So far we have examined the resale market in depth, pointing out that the market in Phuket is driven by sales to foreigners. Since these sales are predominantly cash only, a liquidity/banking crisis will not affect Phuket’s foreign owners because there won’t be loans or mortgages on which to foreclose.
Similarly, many Phuket developers finance their projects with advance sales of units (off plan), so these developers will not be pressured into a “fire sale” by bankers calling in their loans. That said, we have concurred that bargain hunters will find the odd good deal throughout the island on both condominiums and villas. However, bargains are more likely to be found in the budget condominium sector where some owners, struggling to pay for an entry-level condo, will be the most susceptible to the economic pressures of COVID-19.
It is crucial to remember that Phuket is not a homogenous real-estate market. This applies to the island as a whole, to the market for units in similar developments, or even within a single project. For condominiums, the two different legal structures – foreign freehold and Thai freehold – represent one reason why these price disparities can exist, but this dynamic should not be misconstrued as a potential source of discounts. Some seemingly low prices may simply be units being offered as leaseholds, rather than the superior freehold.
Only 49% of any condominium complex may be titled in the names of foreign buyers, so the availability of freehold units is already limited to less than half of the total market. The notion of finding a plethora of luxury condominiums at massively discounted prices is therefore a fanciful one.
The legal nature of every condominium project means the majority of the unit area (51%) must be Thai owned, and unlike foreigners, a Thai national is able to finance their purchase with a mortgage. However, a Thai property investor is more likely to be taking out a mortgage on a villa than a condo (more on this below). In fact, unlike Bangkok, very few Thais own west coast Phuket condos (with or without a mortgage). The condo market is instead driven almost exclusively by foreigners, either buying leaseholds or occasionally buying freeholds through a Thai company.
Many of the Thai freehold (foreign leasehold) units are held by the developer or management company (themselves Thai entities) who generate extra income from the rental. Even if they were forced to sell a few condos due to financial pressure, the strict 51:49 ownership dynamic to which all developments must adhere means any foreign bargain hunters would be limited to buying a leasehold, or setting up their own Thai company to purchase freehold units.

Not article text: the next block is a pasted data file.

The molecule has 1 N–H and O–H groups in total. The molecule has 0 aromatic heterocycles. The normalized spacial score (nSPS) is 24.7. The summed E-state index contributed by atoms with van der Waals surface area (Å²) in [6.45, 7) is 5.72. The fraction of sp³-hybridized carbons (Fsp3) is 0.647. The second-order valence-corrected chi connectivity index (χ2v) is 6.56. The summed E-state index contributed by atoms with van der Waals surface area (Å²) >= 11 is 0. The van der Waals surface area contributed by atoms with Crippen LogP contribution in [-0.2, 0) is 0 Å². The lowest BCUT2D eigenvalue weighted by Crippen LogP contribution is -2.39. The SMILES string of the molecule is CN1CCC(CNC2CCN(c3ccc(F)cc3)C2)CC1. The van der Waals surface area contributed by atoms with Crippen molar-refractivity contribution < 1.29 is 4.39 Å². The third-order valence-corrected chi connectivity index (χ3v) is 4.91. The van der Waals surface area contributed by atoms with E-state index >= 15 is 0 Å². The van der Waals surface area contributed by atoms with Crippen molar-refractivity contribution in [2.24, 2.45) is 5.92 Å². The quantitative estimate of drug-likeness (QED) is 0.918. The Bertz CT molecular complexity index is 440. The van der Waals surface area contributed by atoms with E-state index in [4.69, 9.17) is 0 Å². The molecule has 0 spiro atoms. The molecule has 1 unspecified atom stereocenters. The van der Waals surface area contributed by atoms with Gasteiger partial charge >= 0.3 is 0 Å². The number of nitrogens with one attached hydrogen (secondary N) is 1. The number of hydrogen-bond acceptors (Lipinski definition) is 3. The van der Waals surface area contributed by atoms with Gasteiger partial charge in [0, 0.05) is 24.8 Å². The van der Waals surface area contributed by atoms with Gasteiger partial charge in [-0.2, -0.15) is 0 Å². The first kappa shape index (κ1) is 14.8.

But such ownership can be fraught with problems down the line. For starters, the expense of setting up and operating a Thai company can quickly erode any cost savings one of the 51% might offer. Furthermore, if the company is not set up correctly (e.g. by using actual shareholders, as opposed to nominees), the company and with it the ownership could violate the law.
The company must also file and pay income tax and property tax. And if, as a director of the company, you are living in the unit, you will be subject to income tax because the accommodation is legally viewed as a benefit in kind paid to you by the company. This is not only an expense but also an inconvenience.
The fact that doing things properly is not easy can create an opportunity for a savvy investor with an entrepreneurial streak. Thai freehold condos are already less expensive than foreign freehold units, but if additional units become available because desperate owners, management companies, or developers were forced to sell, then those units could possibly be found at bargain basement prices.
We have explained in depth why foreign owners are unlikely to be forced into the sale of their luxury condo, and the same would apply to a villa (i.e. there is no borrowing, so the only pressure to sell would come from personal finances). It is highly debatable that throngs of people who laid out US$500,000 – 1 million in cash for villas in Thailand will be brought to their knees financially by the current downturn.
But what about the Thai national and their mortgaged villa (mentioned above)? If the current financial crisis leaves that individual unable to pay their mortgage, out of financial necessity they may have to put that villa on the market at a discounted price. However, at present, only a small percentage of Thai nationals own villas in tourist areas with a mortgage attached to the property.
There are bargain hunters out there who are convinced that cut-price Phuket properties are just around the corner. They may be right, but if buying that property requires the creation of a Thai company and all of its concomitant responsibilities, it may not be worth it.
This article was provided by Thai Residential, creators of the 2018/2019 Phuket Property Guide. The 2019/2020 is available free online and is a comprehensive guide for anyone looking to buy real estate in Phuket safely. You can also contact Thai Residential directly at Email: email@example.com or Tel: +66 9484 11918.
Courtesy: Published at The Phuket News on May 23, 2020 by Thai Residential